Temperament is behavioral style: the how of behavior rather than the what or why. Temperamental differences are present at birth; they influence how children behave toward individuals and objects in their environments and how they are affected by the environment.
Temperament characteristics explain in part how individuals with many stresses may do well while some with little or no stress have difficulty.
While some infants are mild and joyful others are irritable and cry persistently. Easy babies are so pleasant to care for they may receive (and give back) loads of affection and attention. The fussy, spirited child may scream and kick when given attention. As development unfolds, the fussy child may feel aversive to the caregiver and may receive less nurturance and affection.
This is a striking reality for some parents who have an easy baby followed by a feisty one (or vice-versa). Many parents feel guilty and wonder if they have done something to harm their child because the spirited ones are so much more difficult to raise.
Temperament may make certain children in certain environments more likely to have these problems. These 'risk factors' occur when there is a mismatch between the child's temperament and some demand in the environment-a poor fit between the child's temperament and the expectations for behavior in the situation. 'Easy' babies and children may have 'protective' factors where mismatches are rare and the rate of conflict is low.
There are four basic ways to use temperament information to help children and their caregivers:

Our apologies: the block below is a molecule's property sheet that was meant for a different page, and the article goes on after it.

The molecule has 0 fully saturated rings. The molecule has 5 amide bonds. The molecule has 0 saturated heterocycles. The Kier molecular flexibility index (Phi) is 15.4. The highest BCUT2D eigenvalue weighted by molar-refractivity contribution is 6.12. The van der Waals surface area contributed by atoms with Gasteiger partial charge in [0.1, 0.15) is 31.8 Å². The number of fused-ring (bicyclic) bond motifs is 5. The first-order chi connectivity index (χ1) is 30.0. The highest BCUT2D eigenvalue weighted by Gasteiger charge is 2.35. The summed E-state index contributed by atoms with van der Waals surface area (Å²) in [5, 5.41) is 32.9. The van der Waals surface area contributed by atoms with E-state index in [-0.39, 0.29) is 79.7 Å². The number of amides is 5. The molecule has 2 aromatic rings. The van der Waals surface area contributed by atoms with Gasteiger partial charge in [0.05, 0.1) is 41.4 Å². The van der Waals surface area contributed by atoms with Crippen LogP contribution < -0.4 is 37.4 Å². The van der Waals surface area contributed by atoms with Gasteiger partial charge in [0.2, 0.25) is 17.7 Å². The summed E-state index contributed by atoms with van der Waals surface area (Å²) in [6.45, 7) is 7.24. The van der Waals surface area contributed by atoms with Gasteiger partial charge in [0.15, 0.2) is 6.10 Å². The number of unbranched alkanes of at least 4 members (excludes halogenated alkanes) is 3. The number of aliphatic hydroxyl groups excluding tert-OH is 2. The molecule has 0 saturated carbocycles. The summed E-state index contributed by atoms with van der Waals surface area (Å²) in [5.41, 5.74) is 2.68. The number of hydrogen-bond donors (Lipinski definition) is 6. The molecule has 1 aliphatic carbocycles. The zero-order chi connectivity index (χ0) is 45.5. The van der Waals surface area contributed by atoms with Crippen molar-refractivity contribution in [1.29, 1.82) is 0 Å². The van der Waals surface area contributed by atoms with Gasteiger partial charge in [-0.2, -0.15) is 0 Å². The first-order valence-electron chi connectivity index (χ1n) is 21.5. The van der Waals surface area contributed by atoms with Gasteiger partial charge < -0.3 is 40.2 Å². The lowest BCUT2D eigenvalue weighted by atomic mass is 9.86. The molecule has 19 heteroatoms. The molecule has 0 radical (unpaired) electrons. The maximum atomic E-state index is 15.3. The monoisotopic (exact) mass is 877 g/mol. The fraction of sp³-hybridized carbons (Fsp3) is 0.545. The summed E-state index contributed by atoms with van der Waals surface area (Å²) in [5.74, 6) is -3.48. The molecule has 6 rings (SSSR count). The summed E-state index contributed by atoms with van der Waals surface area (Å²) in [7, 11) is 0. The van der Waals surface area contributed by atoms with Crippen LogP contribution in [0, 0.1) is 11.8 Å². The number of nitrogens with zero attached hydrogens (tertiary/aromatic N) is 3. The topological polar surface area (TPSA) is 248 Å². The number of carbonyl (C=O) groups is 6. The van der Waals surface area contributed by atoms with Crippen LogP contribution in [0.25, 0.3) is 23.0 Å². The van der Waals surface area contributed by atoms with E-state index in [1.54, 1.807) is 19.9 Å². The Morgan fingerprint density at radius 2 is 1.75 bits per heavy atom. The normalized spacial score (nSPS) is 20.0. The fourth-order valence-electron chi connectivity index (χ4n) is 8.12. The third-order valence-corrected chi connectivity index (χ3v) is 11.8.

Education about the existence of temperament differences;
Individual behavioral assessment of a particular child, using a standardized questionnaire;
Environmental intervention; systematically changing the environment to accommodate temperamental characteristics;
Support groups to share experiences, discuss parenting techniques, and strategies for coping with a spirited youngster.
The primary caregiver nearly always has the most experience with the infant or child and is the expert on their behavior, However, the primary caregiver is rarely aware of the major categories of temperament and the boundaries between some of the overlapping dimensions. Ratings using an age specific questionnaire can focus the caregiver's experience and give a temperament profile that is likely to be more valid than general impressions.
Certain normal temperament characteristics are similar to those regarded as behavioral symptoms of ADHD. Activity level, distractibility adaptability and persistence are normal personality characteristics but hyperactivity, impulsivity and inattention are facets of ADHD. It is very likely that many children are being diagnosed with ADHD when in fact they do not have a neurobehavioral disability.
All children have temperaments. Even children who have been diagnosed with ADHD may have temperamental characteristics that create "poorness of fit" issues. Assessment and environmental changes to address temperament issues can still be very helpful in many cases.
Although most licensed and certified professionals know about the existence of temperament research, many do not know about the information and resources available for use in practice today.
Suggesting a visit to the directory of products and resources on this web site (see B-DICatalogues) would give them access to the tools available for using temperament information in their practices. See Resources here.